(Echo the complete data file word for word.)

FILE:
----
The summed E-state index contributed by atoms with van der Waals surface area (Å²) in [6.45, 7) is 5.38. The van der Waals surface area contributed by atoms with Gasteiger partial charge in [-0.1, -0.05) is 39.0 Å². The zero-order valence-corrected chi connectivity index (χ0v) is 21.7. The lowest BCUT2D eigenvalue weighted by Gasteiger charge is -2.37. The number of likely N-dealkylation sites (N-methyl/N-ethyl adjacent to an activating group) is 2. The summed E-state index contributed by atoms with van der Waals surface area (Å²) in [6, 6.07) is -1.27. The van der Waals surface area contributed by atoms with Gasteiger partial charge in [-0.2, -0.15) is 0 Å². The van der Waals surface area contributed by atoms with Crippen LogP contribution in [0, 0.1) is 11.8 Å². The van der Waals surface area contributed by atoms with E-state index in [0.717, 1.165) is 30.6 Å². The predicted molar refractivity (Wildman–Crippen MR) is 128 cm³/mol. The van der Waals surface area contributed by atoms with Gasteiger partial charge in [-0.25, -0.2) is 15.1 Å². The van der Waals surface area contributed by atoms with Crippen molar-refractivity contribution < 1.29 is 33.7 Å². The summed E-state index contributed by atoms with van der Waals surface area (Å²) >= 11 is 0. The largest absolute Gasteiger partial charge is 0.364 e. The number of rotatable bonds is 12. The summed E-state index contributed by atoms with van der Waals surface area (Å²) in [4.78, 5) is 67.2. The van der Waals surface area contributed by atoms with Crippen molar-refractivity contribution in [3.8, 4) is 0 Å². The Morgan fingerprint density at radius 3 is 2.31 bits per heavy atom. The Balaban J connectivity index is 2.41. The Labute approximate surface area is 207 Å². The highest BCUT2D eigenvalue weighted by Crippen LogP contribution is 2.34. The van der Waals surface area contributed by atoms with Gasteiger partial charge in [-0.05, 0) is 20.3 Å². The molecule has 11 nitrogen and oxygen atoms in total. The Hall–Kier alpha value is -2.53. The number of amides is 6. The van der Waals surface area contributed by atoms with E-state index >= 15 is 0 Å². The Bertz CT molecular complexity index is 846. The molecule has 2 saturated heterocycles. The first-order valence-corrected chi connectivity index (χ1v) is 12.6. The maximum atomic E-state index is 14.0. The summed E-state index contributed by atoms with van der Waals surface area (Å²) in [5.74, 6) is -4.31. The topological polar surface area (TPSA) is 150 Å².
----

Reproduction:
The summed E-state index contributed by atoms with van der Waals surface area (Å²) in [6.45, 7) is 5.38. The van der Waals surface area contributed by atoms with Gasteiger partial charge in [-0.1, -0.05) is 39.0 Å². The zero-order valence-corrected chi connectivity index (χ0v) is 21.7. The lowest BCUT2D eigenvalue weighted by Gasteiger charge is -2.37. The number of likely N-dealkylation sites (N-methyl/N-ethyl adjacent to an activating group) is 2. The summed E-state index contributed by atoms with van der Waals surface area (Å²) in [6, 6.07) is -1.27. The van der Waals surface area contributed by atoms with Gasteiger partial charge in [-0.2, -0.15) is 0 Å². The van der Waals surface area contributed by atoms with Crippen LogP contribution in [0, 0.1) is 11.8 Å². The van der Waals surface area contributed by atoms with E-state index in [0.717, 1.165) is 30.6 Å². The predicted molar refractivity (Wildman–Crippen MR) is 128 cm³/mol. The van der Waals surface area contributed by atoms with Gasteiger partial charge in [-0.25, -0.2) is 15.1 Å². The van der Waals surface area contributed by atoms with Crippen molar-refractivity contribution < 1.29 is 33.7 Å². The summed E-state index contributed by atoms with van der Waals surface area (Å²) >= 11 is 0. The largest absolute Gasteiger partial charge is 0.364 e. The number of rotatable bonds is 12. The summed E-state index contributed by atoms with van der Waals surface area (Å²) in [4.78, 5) is 67.2. The van der Waals surface area contributed by atoms with Crippen molar-refractivity contribution in [3.8, 4) is 0 Å². The Morgan fingerprint density at radius 3 is 2.31 bits per heavy atom. The Balaban J connectivity index is 2.41. The Labute approximate surface area is 207 Å². The highest BCUT2D eigenvalue weighted by Crippen LogP contribution is 2.34. The van der Waals surface area contributed by atoms with Gasteiger partial charge in [-0.05, 0) is 20.3 Å². The molecule has 11 nitrogen and oxygen atoms in total. The Hall–Kier alpha value is -2.53. The number of amides is 6. The van der Waals surface area contributed by atoms with E-state index >= 15 is 0 Å². The Bertz CT molecular complexity index is 846. The molecule has 2 saturated heterocycles. The first-order valence-corrected chi connectivity index (χ1v) is 12.6. The maximum atomic E-state index is 14.0. The summed E-state index contributed by atoms with van der Waals surface area (Å²) in [5.74, 6) is -4.31. The topological polar surface area (TPSA) is 150 Å².